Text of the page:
Rainbow Law has a document package designed to protect same-sex partners in California. We offer 9 unique Affordable Document Packages, Individual Legal Documents and FREE Advance Directives to help protect your rights and the rights of your family. To order a legal document package that complies with California law, hover your mouse over the “Buy A Package” link in the top menu and click on the package that best suits your needs in the drop-down list. If you’re not sure what package is right for you, click this link and we’ll help you figure out what you need.
California recognizes the right of gay and lesbian couples to marry. And because the US Supreme Court overturned parts of the Defense of Marriage Act (DOMA), the federal government also recognizes LGBT marriages. This means same-sex married couples living in California are eligible for all rights and benefits afforded to heterosexual married couples.
Here’s brief overview on California laws affecting the LGBTQ community:
1 Recognition of Same-Sex Relationships: In 1985, the City of Berkeley became the first governing entity in the state to recognize same-sex couples legally when it enacted its domestic partnership policy for city and school district employees. The term “domestic partner” was coined by city employee and gay rights activist Tom Brougham, and all other domestic partnership policies enacted in the state in the years since are directly modeled after Berkeley’s policy.
Through the Domestic Partnership Act of 1999, California became the first state in the United States to recognize same-sex relationships in any legal capacity. As of the 2003 California Domestic Partner Rights and Responsibilities Act (effective January 1, 2005), domestic partnerships are considered equivalent to legal definitions of recognized and performed same-sex unions in other states of the United States and other nation-states.
In 2004, Gavin Newsom, mayor of San Francisco, gained national attention when he directed the city-county clerk to issue marriage licenses to same-sex couples, in violation of the current state law.In August 2004, the Supreme Court of California annulled the marriages that Newsom had authorized, as they conflicted with state law at that time. Still, Newsom’s unexpected move brought national attention to the issues of gay marriage, solidifying political support for Newsom in San Francisco and in the gay community.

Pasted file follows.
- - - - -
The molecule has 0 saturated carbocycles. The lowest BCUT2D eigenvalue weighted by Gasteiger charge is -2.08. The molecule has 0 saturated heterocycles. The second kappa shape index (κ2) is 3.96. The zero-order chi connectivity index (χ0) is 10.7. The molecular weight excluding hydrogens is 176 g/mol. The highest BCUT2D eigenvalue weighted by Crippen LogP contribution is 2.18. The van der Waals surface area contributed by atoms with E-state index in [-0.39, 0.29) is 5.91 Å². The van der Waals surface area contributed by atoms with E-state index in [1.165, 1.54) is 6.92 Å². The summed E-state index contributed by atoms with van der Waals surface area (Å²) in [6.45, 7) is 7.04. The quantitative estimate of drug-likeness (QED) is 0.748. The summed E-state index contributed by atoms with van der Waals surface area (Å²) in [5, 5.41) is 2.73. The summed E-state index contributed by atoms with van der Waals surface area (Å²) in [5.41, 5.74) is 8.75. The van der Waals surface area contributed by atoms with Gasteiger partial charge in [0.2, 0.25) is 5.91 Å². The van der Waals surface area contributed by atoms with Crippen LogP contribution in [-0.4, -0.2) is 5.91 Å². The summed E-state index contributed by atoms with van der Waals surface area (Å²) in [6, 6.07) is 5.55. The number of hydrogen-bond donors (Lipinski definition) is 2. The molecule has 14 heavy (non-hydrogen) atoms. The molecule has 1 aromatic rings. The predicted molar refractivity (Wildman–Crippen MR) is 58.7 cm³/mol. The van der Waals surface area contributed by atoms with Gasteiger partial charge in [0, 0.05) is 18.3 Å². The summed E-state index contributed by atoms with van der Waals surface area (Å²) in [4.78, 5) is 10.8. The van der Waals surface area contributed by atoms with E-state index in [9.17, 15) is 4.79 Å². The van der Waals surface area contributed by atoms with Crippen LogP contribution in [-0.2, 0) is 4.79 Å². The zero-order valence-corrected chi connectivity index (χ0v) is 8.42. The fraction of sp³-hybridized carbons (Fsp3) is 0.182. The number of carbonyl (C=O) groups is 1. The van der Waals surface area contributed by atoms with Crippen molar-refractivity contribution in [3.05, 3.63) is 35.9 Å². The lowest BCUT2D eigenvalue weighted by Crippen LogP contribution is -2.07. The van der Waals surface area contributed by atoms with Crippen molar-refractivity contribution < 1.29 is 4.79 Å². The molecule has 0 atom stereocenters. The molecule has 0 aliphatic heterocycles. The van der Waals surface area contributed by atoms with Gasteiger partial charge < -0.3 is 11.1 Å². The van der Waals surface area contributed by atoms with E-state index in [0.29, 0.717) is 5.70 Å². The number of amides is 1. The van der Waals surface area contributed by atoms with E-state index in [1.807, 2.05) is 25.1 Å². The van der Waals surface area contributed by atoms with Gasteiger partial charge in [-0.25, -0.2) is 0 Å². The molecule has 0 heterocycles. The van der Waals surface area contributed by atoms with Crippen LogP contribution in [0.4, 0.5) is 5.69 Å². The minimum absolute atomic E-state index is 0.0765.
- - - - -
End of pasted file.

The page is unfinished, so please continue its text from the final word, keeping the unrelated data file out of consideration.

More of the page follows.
Proposition 22, an initiative passed by voters in 2000, forbade the state from recognizing same-sex marriages. This initiative was struck down by the California Supreme Court in In re Marriage Cases, which was then successively struck down by Proposition 8. However, between the time prior to the Supreme Court decision and passage of Proposition 8, the state allowed for tens of thousands of marriage licenses to be issued to same-sex couples. Strauss v. Horton retains the legality of the licenses. Perry v. Schwarzenegger decided that Proposition 8 was unconstitutional due to violations of the Due Process and Equal Protection clauses of the Fourteenth Amendment to the United States Constitution, but the United States Court of Appeals for the Ninth Circuit ordered a stay of the judgement pending appeal.
Movements were underway for a 2012 referendum to repeal Proposition 8 and amend the State Constitution to legalize same-sex marriages. However since February 2012, the organization in charge of acquiring the signatures, Love Honor Cherish, canceled the effort to do so in light of the fact that trial Perry v. Brown going well for the pro-equality side. Perry v. Brown was pending appeal to an en banc review to the U.S Ninth Circuit Court until June 5, 2012, when the U.S. Ninth Circuit Court refused to review the case with a larger panel of judges. The proponents of the case have 90 days to decide if they want to appeal to the Supreme Court where the case could be eventually resolved within the next year. On December 7, 2012, the US Supreme Court took up the case Perry v. Brown and decided on the ruling on June 26, 2013. Two days later, the lifting of a stay by the U.S. Court of Appeals for the Ninth Circuit allowed the same-sex marriages to recommence.
To date, sixteen states – CA, CT, DE, HI, IA, IL, ME, MD, MA, MN, NH, NJ, NY, RI, VT, and WA – plus Washington, D.C. have the freedom to marry for same-sex couples.
2 Adoption Law: Same-sex adoption has also been legal statewide since 2003, allowing step adoption and joint adoption between same-sex couples.
3 Anti-Discrimination Law: Extensive protections for LGBT people exist under California law, particularly for housing, credit, labor and/or employment. In addition, sections of In re Marriage Cases not overturned by Proposition 8 include the establishment of sexual orientation as a “protected class” under California law, requiring heightened scrutiny in discrimination disputes. California SB 1234 clarifies protections of sexual orientation and gender identity or expression alongside other classes against hate crimes.
4 Sodomy Law: Laws against consensual sodomy and oral copulation by homosexual, unmarried and married heterosexual couples were repealed in May 1975.
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